Data – it’s at the heart of every business decision. Should you run the same St. Patrick’s Day corned beef promotion as last year? What meat cuts do your shoppers usually gravitate toward in the early spring? Is there a new opportunity to cross promote fresh produce alongside your glazed Easter hams this year?
Coming out of a year of enormous uncertainty, data is now available for what a traditional year at your store looks like as well as a year fraught with retail chaos. But the question for many retailers isn’t how to use the data, it’s where to find it and if they can afford it. Let’s explore some available information resources.
Trade associations like the National Grocers Association (NGA) and the Food Marketing Industry (FMI) have resource centers on their websites offering a plethora of helpful information at no cost. With webinars, blogs and reports designed specifically for independent grocers, their websites are full of valuable resources.
When it comes to agriculture products like meat and produce, retailers don’t have to look further than the USDA Checkoff Programs to find insights on everything from wholesale price updates to consumer data.
“We have a research team at NCBA that regularly conducts market research studies to better understand the beef consumer on a variety of topics,” explained Jason Jerome, senior director of retail and foodservice engagement at National Cattlemen’s Beef Association. “We also have channel intelligence experts on staff that work to break down retail data and share trend information with partners.”
The USDA’s Agricultural Marketing Service oversees 21 checkoff programs (also known as research and promotion boards), each with a mission to maintain and expand the market for its commodity. From avocados to pork to Christmas trees, each program conducts and shares research and retail data publicly for free. These resources are distributed through email newsletters and in each checkoff’s retail hub (like Beef It’s What’s For Dinner’s Retail Hub).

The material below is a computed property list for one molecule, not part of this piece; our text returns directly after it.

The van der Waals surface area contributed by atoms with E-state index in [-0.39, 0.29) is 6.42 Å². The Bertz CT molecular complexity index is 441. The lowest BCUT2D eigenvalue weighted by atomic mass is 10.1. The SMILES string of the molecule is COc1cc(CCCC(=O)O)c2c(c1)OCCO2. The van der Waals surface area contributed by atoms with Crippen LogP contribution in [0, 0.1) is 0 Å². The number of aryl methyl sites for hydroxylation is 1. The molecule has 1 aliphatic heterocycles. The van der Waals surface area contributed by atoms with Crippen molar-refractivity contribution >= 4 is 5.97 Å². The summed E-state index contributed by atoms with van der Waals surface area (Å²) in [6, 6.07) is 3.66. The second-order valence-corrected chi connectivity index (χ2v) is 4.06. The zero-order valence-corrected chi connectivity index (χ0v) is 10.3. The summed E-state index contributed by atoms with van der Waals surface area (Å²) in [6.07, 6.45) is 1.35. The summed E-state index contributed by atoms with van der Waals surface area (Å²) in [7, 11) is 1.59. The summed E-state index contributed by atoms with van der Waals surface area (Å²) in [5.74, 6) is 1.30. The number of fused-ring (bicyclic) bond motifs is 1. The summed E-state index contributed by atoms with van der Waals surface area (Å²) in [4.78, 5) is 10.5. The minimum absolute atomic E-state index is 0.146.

Another place where retailers can typically get free consumer insights is from their suppliers. Ken Jones, director of meat, seafood and poultry for Hen House Markets in Kansas, gets consumer insights from his beef supplier partner.
“We have a scheduled weekly contact call to review existing trends and opportunities,” Jones explained. “In addition, they provide a comprehensive review of future product availability and supply opportunities.”
Help scheduling long-range product buys for feature ad activity and merchandising sales building events also come to Jones through his beef supplier.
“Being aware of what your top customers buy is helpful,” said Jones. “Securing those products for special promotions and ad activity can keep these customers coming back into the store and building long-term loyalty for Hen House Markets.”
At Midan Marketing, we also conduct and share free research about the meat consumer. During COVID-19, our team set up a page with action steps specifically tailored to meat retailers. For retailers with budgets for data and insights, Midan’s Meat Consumer Segmentation data is an additional and invaluable resource.